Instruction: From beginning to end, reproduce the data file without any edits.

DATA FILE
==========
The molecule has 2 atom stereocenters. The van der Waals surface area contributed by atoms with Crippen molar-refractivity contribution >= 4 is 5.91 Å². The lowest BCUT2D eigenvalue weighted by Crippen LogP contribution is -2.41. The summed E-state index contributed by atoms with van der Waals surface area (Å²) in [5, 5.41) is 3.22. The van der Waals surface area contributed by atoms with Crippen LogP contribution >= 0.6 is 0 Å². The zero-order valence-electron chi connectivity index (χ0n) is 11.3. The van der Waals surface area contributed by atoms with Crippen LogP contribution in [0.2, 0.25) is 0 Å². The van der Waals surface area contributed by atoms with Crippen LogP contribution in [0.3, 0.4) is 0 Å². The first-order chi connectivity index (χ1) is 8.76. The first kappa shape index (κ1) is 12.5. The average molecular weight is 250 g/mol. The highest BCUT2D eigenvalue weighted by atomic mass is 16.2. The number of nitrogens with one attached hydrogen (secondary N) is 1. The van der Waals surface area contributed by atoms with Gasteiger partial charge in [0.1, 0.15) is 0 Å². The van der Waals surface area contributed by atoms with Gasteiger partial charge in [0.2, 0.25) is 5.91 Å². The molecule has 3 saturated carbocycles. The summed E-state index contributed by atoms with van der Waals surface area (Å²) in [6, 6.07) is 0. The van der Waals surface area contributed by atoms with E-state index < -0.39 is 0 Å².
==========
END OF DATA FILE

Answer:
The molecule has 2 atom stereocenters. The van der Waals surface area contributed by atoms with Crippen molar-refractivity contribution >= 4 is 5.91 Å². The lowest BCUT2D eigenvalue weighted by Crippen LogP contribution is -2.41. The summed E-state index contributed by atoms with van der Waals surface area (Å²) in [5, 5.41) is 3.22. The van der Waals surface area contributed by atoms with Crippen LogP contribution >= 0.6 is 0 Å². The zero-order valence-electron chi connectivity index (χ0n) is 11.3. The van der Waals surface area contributed by atoms with Crippen LogP contribution in [0.2, 0.25) is 0 Å². The van der Waals surface area contributed by atoms with Crippen LogP contribution in [0.3, 0.4) is 0 Å². The first-order chi connectivity index (χ1) is 8.76. The first kappa shape index (κ1) is 12.5. The average molecular weight is 250 g/mol. The highest BCUT2D eigenvalue weighted by atomic mass is 16.2. The number of nitrogens with one attached hydrogen (secondary N) is 1. The van der Waals surface area contributed by atoms with Gasteiger partial charge in [0.1, 0.15) is 0 Å². The van der Waals surface area contributed by atoms with Gasteiger partial charge in [0.2, 0.25) is 5.91 Å². The molecule has 3 saturated carbocycles. The summed E-state index contributed by atoms with van der Waals surface area (Å²) in [6, 6.07) is 0. The van der Waals surface area contributed by atoms with E-state index < -0.39 is 0 Å².